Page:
Now, keep in mind where things stood at that moment. The Mayor, trying to fulfill a campaign promise to create a police review board that few among his North Fresno political base ever asked for, was praying that the hearing wouldn’t unravel. The cops union had just warned the politicians that its support for the Mayor’s board was about as strong as wet Kleenex. Baines had just predicted that the advisory board’s mission, a mission that Kurtz hoped would never change, most definitely will change with the application of time and pressure. And the council’s Big Five, who had gone far out on a limb for Brand by supporting the advisory board without demanding any control or influence in return, were praying as fervently as the Mayor that the hearing would quickly end and everyone would just forget about civilian oversight of Fresno cops.

Then Bredefeld got the microphone. He spoke for more than 10 minutes – longer than Brand.

All 10 minutes were full of fire.

Bredefeld said the cops already work with a ton of outside oversight. He some people will never trust cops, no matter how many advisory boards are minted. He said City Hall’s focus should be on hiring more cops. He said he shares Kurtz’s fear that the advisory board will turn into something for hammering the police. He said the police auditor’s work over the past seven years has not reduced crime in Fresno.

Bredefeld was just warming up. The other council members and Brand (sitting in the audience) could only watch in silence.

Perhaps worst of all, Bredefeld said, the council is making no effort to exercise its authority.

“The city council is completely excluded from this entire process,” Bredefeld said. “This is the elected body; this is the accountable (body); we each represent about 70,000 people and we’re completely excluded from this process, yet there are nine voting members and five other non-voting members – who are unelected, who are volunteers – who will be charged with a lot of very serious responsibilities.”

Bredefeld had delivered his verbal punch to the Big Five’s gut, but didn’t wait for a response. He called Kurtz back to the public microphone. What followed was a series of 12 questions. Bredefeld did the asking, Kurtz the answering.

For example, Bredefeld asked: Would Brand’s advisory board put more cops on the streets? No, Kurtz softly answered.

The questions came with the speed and power of a machine gun. The result was political showmanship at its best/worst (depending on one’s point of view).

Another example: The advisory board, Bredefeld said, “just adds another layer of government bureaucracy. Is that fair?” Kurtz: “Basically.”

Kurtz took his seat. The other council members continued to listen in silence.

Baltimore, Ferguson, Dallas – cities where cops were hounded by public officials or lost their lives to cop haters. Bredefeld mentioned them all. He noted that thugs had recently fired shots at a Fresno police car.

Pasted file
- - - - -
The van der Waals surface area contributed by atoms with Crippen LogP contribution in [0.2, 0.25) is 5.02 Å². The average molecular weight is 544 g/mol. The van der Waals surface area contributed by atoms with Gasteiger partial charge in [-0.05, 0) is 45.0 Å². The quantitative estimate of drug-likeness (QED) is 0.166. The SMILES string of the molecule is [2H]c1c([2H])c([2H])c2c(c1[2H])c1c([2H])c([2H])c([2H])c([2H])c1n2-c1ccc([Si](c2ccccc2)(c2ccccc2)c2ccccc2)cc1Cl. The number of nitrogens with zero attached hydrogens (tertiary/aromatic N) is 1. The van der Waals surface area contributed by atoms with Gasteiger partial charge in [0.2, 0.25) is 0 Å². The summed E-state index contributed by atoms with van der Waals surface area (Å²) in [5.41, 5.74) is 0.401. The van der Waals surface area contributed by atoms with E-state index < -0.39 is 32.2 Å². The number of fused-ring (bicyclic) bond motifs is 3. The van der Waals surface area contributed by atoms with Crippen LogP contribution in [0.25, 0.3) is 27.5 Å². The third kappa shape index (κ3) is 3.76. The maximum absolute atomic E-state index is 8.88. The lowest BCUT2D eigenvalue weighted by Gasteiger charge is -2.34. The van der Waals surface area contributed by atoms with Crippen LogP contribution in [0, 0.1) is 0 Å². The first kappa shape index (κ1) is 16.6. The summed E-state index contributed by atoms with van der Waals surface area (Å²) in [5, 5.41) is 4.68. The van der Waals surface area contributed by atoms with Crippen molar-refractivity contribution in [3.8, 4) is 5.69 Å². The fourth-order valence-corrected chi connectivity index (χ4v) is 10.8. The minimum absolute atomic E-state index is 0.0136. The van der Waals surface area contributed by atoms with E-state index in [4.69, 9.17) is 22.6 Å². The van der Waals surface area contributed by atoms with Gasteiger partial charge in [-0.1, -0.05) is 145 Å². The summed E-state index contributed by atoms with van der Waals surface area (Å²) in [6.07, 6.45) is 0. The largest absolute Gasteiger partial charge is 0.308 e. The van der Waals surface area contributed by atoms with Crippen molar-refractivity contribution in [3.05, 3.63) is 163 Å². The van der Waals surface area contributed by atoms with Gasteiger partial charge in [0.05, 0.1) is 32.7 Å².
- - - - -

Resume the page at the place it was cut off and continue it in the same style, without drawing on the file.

Bredefeld was coming to his conclusion. He wasn’t shouting. He was in control. But the “hammer” metaphor is apt. He was hammering and hammering on his unequivocal support for the police and, by implication, the failure of much of the City Council to do the same as evidenced by its support for the Citizens Public Safety Advisory Board.

“Now, while Mayor Brand has said he was going to do this (the advisory board) from Day One, I said from Day One I was going to oppose this,” Bredefeld said. “I said from Day One I’m going to stand with the police. I’m not going to allow them to be scapegoated. I’m going to ensure they have the support and the resources they need to do their job and to go home safely, just like all of us do. I’m interested in solving real problems, not engaging in political correctness or feel-good legislation… I want to have the discussion about how we’re going to keep our city safe, not create another phony board to harass the police. I want our police to know we support them. Because I’m telling you – the people out there, they believe in their police department, and they just want more of them. And I intend to make sure that that’s what we do.”

I’m not saying Bredefeld was right or wrong to express himself as he did. I am saying the Big Five wouldn’t be human if two thoughts hadn’t flashed through their minds as they headed home that night: “What if Brandau and, especially Bredefeld, are on the right side of history? And we’ve got to send Bredefeld a message he can’t miss.”

That message was sent on March 23.

And don’t forget who created the Blah-Blah Award for council chatterboxes.

Paul Caprioglio.


Feature Photo: The Fresno Bee

George Hostetter is The Sun’s Fresno Civic contributor – covering the City of Fresno, County of Fresno, and Fresno Council of Governments.

2 Comments

  1. The article has a number of flaws, not least of which a lack of editing. The amount of factual and grammatical errors makes me wonder if anyone bothers to do their homework. Another point of contention is the gross mischaracterzations, no one in their right mind would confuse Paul Caprioglio with Garry Bredefeld, one is a craven, lazy, dirty old man, while the other is an articulate, hard charging person of principle. It’s even less believable reading how Caorioglio is “tough as nails.” If ever there was a chicken-hearted councilmember it’s Paul Caprioglio, how he was confused as being tough as nails is laughable. If he were as tough as Mr. Hostetter says he is, then instead of making a living as a gutless fraud he would stand for something. Caprioglio wants to think of himself as a Machiavellian type when in reality he behaves contrary to the great strategist. By trying to “send a message” to Bredefeld’s staffer, Caprioglio’s betrays himself by overplaying his hand. It’s clear from reading this article Bredefeld hired staffers that serve him well, as they used one of the great laws of power: Play a Sucker to Catch a Sucker.

  2. Our council people are the problem. I’m closer politically to Bredefield and Brandau. So far not impressed with my freshman Councilman Chavez nor our Freshman Mayor who I voted. Chavez and Olivier reek of political opportunism from a voters perspective.